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Logging levels in Go

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I keep seeing people in the Go community suggesting that there’s no need for error levels when logging. Often this idea is pushed through memes like “You don’t need levels if you’re only logging errors”.

Perhaps I see this in the Go community because Go’s standard logging API has no support for levels. I think Go’s logging is woefully inadequate. I’ve tried levelless logging, and it doesn’t work for me.

It seems as if a lot of the hate for levels comes from the idea that they are for filtering, and that the only filter that matters is “Do I need to care about this?” If that’s your view, then it totally makes sense to only log errors.

I have some sympathy for that, because the only real filtering I do is whether DEBUG logs are turned on or off. However, I see error level as useful information for a human reader.

For example, suppose I see this log message:

Connection to REDACTED-IDENTIFIER-HERE closed: reading length: EOF

There’s really not much more the application can log than it has already logged. It had a connection to some identified server, and when it read data it got an EOF. Yet on its own, that information doesn’t tell me enough. Is the EOF being read something normal which I should expect to see in my logs, or does it indicate an error? Did the program recover from the problem, or did it crash? Those questions can be answered if the log message is given a level.

In this case, the program was SyncThing, and it did indeed use leveled logging. The level of that message was INFO, so I know that Syncthing didn’t crash because of the EOF, the problem was dealt with, and it’s something I should expect to happen under normal circumstances. I could argue about whether INFO is the right level for that particular message, but the fact that some level indication was useful seems indisputable.

Still, a lot of people don’t seem to see any need for log levels. So here’s a list of the log levels I use, with a description of what each is for, and three concrete examples of something that would be logged at each level.


The error logging level is used to indicate that the message concerns a failure the system was unable to deal with. Examples:

  • Can’t make a connection to the data store.
  • Out of memory.
  • Can’t store data due to a relational constraint violation.


The warning level is for indicating that the logged situation shouldn’t have happened, but the system dealt with it. Warnings are logged because they may be of interest subsequently, when tracking down a performance problem or the root causes of an error. Examples:

  • Received a cookie with an invalid digital signature indicating tampering.
  • Web Service call failed and had to be retried.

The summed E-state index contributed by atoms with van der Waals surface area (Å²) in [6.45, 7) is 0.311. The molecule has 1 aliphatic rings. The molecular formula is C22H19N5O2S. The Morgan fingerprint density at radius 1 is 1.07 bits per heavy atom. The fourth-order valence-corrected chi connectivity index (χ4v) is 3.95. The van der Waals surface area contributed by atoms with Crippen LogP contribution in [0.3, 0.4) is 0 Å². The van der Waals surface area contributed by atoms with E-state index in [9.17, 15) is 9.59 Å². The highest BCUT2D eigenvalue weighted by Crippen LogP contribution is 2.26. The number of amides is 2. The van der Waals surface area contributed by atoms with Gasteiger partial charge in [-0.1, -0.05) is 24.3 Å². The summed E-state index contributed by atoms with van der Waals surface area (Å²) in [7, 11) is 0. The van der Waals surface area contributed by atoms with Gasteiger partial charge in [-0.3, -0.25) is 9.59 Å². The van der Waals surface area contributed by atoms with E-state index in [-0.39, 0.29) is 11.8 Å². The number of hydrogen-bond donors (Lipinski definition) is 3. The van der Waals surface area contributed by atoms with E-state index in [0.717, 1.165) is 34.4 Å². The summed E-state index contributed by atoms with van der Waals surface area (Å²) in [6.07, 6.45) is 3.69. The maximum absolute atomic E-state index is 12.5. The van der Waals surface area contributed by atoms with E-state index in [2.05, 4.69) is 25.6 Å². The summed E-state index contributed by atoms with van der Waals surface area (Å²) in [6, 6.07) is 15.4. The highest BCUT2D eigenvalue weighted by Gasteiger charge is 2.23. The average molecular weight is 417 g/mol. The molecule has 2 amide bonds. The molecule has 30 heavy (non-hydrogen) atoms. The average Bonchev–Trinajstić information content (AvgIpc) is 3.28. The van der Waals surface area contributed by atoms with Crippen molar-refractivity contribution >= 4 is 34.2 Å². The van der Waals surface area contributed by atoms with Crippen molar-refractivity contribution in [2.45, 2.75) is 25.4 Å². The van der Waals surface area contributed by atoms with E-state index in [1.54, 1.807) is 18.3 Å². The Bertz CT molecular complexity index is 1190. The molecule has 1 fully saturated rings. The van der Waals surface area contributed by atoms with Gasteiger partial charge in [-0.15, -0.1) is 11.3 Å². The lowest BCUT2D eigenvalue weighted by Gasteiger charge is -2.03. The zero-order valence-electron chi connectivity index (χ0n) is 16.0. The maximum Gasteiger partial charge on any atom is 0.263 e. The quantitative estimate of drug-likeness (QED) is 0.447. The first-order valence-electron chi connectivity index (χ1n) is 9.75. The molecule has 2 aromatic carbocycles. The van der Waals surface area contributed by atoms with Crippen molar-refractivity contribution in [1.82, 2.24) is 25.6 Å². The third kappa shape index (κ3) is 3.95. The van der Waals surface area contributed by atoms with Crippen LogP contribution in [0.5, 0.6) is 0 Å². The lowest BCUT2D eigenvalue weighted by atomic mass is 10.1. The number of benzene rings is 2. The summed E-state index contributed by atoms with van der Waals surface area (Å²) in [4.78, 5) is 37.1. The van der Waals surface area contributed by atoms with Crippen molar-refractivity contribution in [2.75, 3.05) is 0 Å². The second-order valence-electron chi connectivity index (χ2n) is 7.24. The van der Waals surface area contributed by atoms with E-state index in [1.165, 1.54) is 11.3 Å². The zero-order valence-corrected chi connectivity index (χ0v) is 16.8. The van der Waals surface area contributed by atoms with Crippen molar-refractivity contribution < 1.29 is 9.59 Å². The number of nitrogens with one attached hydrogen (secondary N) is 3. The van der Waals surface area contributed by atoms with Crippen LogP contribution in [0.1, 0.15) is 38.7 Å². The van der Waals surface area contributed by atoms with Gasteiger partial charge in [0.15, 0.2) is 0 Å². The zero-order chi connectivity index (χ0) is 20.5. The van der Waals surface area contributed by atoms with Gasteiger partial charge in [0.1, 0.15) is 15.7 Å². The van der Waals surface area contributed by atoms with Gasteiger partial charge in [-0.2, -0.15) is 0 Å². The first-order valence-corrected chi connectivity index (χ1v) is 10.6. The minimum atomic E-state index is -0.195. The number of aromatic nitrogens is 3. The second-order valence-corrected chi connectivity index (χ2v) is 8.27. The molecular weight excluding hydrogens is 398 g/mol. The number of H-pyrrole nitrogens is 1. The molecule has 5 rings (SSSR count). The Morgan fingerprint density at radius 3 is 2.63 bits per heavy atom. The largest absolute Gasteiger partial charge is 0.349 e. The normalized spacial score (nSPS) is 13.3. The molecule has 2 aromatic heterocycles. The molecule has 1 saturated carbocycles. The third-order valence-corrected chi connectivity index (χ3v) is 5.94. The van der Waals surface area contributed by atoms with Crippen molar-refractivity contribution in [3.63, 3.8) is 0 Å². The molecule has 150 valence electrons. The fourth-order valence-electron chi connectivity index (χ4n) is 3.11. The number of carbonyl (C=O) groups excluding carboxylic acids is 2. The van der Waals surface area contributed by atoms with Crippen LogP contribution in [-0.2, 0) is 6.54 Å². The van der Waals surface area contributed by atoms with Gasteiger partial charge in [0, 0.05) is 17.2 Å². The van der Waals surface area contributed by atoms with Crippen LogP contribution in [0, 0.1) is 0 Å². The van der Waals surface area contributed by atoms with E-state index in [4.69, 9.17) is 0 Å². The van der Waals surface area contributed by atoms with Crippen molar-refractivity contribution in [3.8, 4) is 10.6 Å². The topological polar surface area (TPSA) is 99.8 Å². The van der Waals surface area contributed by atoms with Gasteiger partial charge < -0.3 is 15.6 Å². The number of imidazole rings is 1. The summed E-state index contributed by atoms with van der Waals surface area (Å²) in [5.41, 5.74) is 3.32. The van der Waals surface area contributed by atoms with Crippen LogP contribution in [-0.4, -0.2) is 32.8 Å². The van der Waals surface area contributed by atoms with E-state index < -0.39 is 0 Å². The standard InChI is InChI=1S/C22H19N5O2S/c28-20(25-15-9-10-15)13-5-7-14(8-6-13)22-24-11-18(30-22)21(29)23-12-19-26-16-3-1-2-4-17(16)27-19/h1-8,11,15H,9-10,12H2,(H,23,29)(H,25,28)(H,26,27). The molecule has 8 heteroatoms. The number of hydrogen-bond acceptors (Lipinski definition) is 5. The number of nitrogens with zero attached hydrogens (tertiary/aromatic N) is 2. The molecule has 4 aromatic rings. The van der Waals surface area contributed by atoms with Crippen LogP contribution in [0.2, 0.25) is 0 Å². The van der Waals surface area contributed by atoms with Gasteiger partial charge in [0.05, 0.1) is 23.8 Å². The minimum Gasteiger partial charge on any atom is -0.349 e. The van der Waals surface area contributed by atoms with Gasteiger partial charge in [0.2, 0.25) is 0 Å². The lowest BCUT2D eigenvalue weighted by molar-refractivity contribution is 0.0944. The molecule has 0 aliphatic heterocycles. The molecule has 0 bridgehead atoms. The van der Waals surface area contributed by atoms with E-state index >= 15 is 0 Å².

• A value which should have been found in cache wasn’t, and had to be regenerated from disk.


The info level is used to indicate that the logged message concerns the overall state of the application, or other information useful for monitoring and reporting. Examples:

  • Application has started up successfully and is ready to accept requests.
  • Application has been told to shut down by an administrator.
  • Current number of active user sessions is…


The debug level is used to indicate that the information may be useful for debugging, but that you will generally want to exclude it from the log unless the application is placed into debug mode. Examples:

  • URL of database being opened.
  • Raw SQL query sent to database.
  • Headers from HTTP request.

Another factor which may influence my logging practices is that, being an old-school programmer, I generally feel that logging is a better debugging tool than fancy interactive debuggers. Sure, debuggers have their place, but if I had to choose between a debugger but no logs, or logs but no debugger, I’d take the latter every time.

There are some log levels I do agree are pointless, though:


FATAL just means an ERROR which caused a crash. If a system crash won’t be logged for you automatically but you can predict that one is imminent (but not do anything useful about it), just log that fact at ERROR level. For example, a complex multi-threaded system might log something like “ERROR: Heartbeat thread failed, system will now inevitably deadlock and crash”.


Java logging offers three different levels of DEBUG logging. I have never found this useful. Either I’m debugging, in which case I want all my debug messages, or I’m not debugging, in which case I don’t want any of them. I assume it was intended to allow the quantity of log messages to be dialed back, but in Java you can filter by package.


Another Java silliness. This isn’t a severity level, it’s where the information in the log message came from. It’s just DEBUG: Config says…, INFO: Configured to use database on… or whatever.


Almost all my debug messages are tracing code flow or value changes. TRACE is just DEBUG minus information about initial configuration.